Happy New Year everyone! My apologies as it has been a while since my last post. Linda and I are in the midst of our annual trip down the Texas Gulf Coast and our days and nights have been extremely full due to traveling and birding at numerous places along the way. Thanks to less-than-ideal weather at the moment, thought I’d try to put it to good use and dig out the laptop. Speaking of weather, Ron and I got an introduction to “extreme birding” at Galveston Island last week. I am beginning to think Linda and I might have angered the weather gods at some point as it seems whenever we head south to escape the finger numbing temps at home, we end up dragging the cold weather down with us. A year ago we brought lower Texas record ice storms and snow (our apologies to the traumatized Sea Turtles). This year we once again brought a cold snap – not as frigid, but with the addition of 35-40mph winds it was downright ….uncomfortable (decided not to go with Linda’s description hehehe). We would step out of the RV and get sandblasted. Felt like a Texas face peel! Great care was taken to keep the blowing sand off of The Beast – using my body to shield and making sure to be upwind of target birds. I was thinking of the best way to describe the conditions and then it hit me … why not pull out the phone and capture it!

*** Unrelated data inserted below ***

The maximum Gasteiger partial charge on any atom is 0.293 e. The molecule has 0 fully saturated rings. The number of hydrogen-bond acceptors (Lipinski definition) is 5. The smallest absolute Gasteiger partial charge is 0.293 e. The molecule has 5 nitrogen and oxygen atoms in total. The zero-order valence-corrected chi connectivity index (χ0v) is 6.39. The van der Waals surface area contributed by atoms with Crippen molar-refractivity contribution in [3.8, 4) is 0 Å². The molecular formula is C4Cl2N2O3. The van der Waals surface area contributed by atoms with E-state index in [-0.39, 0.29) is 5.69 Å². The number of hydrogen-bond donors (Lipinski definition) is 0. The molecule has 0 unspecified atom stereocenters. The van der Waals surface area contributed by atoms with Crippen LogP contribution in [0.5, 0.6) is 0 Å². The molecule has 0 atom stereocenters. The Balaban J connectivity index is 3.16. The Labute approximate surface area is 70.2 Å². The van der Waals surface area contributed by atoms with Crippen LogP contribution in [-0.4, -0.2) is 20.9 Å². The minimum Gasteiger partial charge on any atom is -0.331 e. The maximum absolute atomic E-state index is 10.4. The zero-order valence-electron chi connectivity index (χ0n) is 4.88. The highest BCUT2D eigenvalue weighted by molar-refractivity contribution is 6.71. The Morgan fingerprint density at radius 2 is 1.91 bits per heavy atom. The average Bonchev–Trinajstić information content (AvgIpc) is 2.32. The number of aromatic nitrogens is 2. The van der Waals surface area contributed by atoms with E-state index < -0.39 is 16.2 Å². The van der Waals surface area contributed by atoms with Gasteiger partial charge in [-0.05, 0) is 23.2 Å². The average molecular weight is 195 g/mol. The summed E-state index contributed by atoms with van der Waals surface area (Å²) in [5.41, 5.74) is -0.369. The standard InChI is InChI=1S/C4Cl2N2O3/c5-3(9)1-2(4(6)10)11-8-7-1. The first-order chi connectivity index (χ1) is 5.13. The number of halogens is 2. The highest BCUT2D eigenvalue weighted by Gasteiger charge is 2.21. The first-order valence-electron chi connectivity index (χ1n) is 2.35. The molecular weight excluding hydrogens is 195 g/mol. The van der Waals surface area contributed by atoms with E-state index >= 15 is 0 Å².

UPDATE: if that link is not rendering on your browser, you should be able to go directly to my Smugmug gallery with this link:
So, what would entice me enough to risk being blown into the gulf? The answer is the cut throat world of competitive sibling birding. Ron and I have decided to do an “Average Year” – our term for a big year for those of us without the time and/or finances to be considered in the “Big Year” (650+species) echelons – hell my lifetime species count just topped 300. To kick off our counts, we invited Ron to join us down here. This may be a competition, but no reason not to be civilized especially with Texas being such a mecca for birding – not to mention 6 eyes are better than 4 when out in the field. More to come on this topic for sure, however, it is time to get to the first featured feathered friend of the young year.
Hit the jump to learn more about our spotty specimen.Continue reading Thrushed into the New Year